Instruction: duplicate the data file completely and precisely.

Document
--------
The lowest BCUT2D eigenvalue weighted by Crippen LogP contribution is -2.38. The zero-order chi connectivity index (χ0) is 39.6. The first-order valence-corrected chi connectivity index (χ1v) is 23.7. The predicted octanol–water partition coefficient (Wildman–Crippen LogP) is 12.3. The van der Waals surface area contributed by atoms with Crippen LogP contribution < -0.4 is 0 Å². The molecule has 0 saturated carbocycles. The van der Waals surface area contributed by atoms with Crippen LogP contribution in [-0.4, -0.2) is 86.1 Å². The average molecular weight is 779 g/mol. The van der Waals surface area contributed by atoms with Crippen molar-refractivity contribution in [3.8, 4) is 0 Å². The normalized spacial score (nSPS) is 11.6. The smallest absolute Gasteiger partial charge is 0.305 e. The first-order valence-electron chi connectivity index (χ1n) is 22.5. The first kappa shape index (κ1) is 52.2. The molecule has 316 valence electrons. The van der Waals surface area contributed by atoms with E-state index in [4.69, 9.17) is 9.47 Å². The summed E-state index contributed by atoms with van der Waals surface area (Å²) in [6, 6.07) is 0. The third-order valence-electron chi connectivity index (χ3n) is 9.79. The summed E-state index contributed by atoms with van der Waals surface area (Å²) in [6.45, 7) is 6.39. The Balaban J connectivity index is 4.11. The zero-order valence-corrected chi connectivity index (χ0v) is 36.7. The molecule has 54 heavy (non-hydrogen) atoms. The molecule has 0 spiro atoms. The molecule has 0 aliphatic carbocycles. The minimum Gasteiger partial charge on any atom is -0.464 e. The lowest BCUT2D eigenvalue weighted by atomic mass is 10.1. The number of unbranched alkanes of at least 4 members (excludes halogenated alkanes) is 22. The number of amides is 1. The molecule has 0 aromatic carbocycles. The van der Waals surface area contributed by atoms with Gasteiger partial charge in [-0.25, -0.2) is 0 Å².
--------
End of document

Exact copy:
The lowest BCUT2D eigenvalue weighted by Crippen LogP contribution is -2.38. The zero-order chi connectivity index (χ0) is 39.6. The first-order valence-corrected chi connectivity index (χ1v) is 23.7. The predicted octanol–water partition coefficient (Wildman–Crippen LogP) is 12.3. The van der Waals surface area contributed by atoms with Crippen LogP contribution < -0.4 is 0 Å². The molecule has 0 saturated carbocycles. The van der Waals surface area contributed by atoms with Crippen LogP contribution in [-0.4, -0.2) is 86.1 Å². The average molecular weight is 779 g/mol. The van der Waals surface area contributed by atoms with Crippen molar-refractivity contribution in [3.8, 4) is 0 Å². The normalized spacial score (nSPS) is 11.6. The smallest absolute Gasteiger partial charge is 0.305 e. The first-order valence-electron chi connectivity index (χ1n) is 22.5. The first kappa shape index (κ1) is 52.2. The molecule has 316 valence electrons. The van der Waals surface area contributed by atoms with E-state index in [4.69, 9.17) is 9.47 Å². The summed E-state index contributed by atoms with van der Waals surface area (Å²) in [6, 6.07) is 0. The third-order valence-electron chi connectivity index (χ3n) is 9.79. The summed E-state index contributed by atoms with van der Waals surface area (Å²) in [6.45, 7) is 6.39. The Balaban J connectivity index is 4.11. The zero-order valence-corrected chi connectivity index (χ0v) is 36.7. The molecule has 54 heavy (non-hydrogen) atoms. The molecule has 0 spiro atoms. The molecule has 0 aliphatic carbocycles. The minimum Gasteiger partial charge on any atom is -0.464 e. The lowest BCUT2D eigenvalue weighted by atomic mass is 10.1. The number of unbranched alkanes of at least 4 members (excludes halogenated alkanes) is 22. The number of amides is 1. The molecule has 0 aromatic carbocycles. The van der Waals surface area contributed by atoms with Gasteiger partial charge in [-0.25, -0.2) is 0 Å².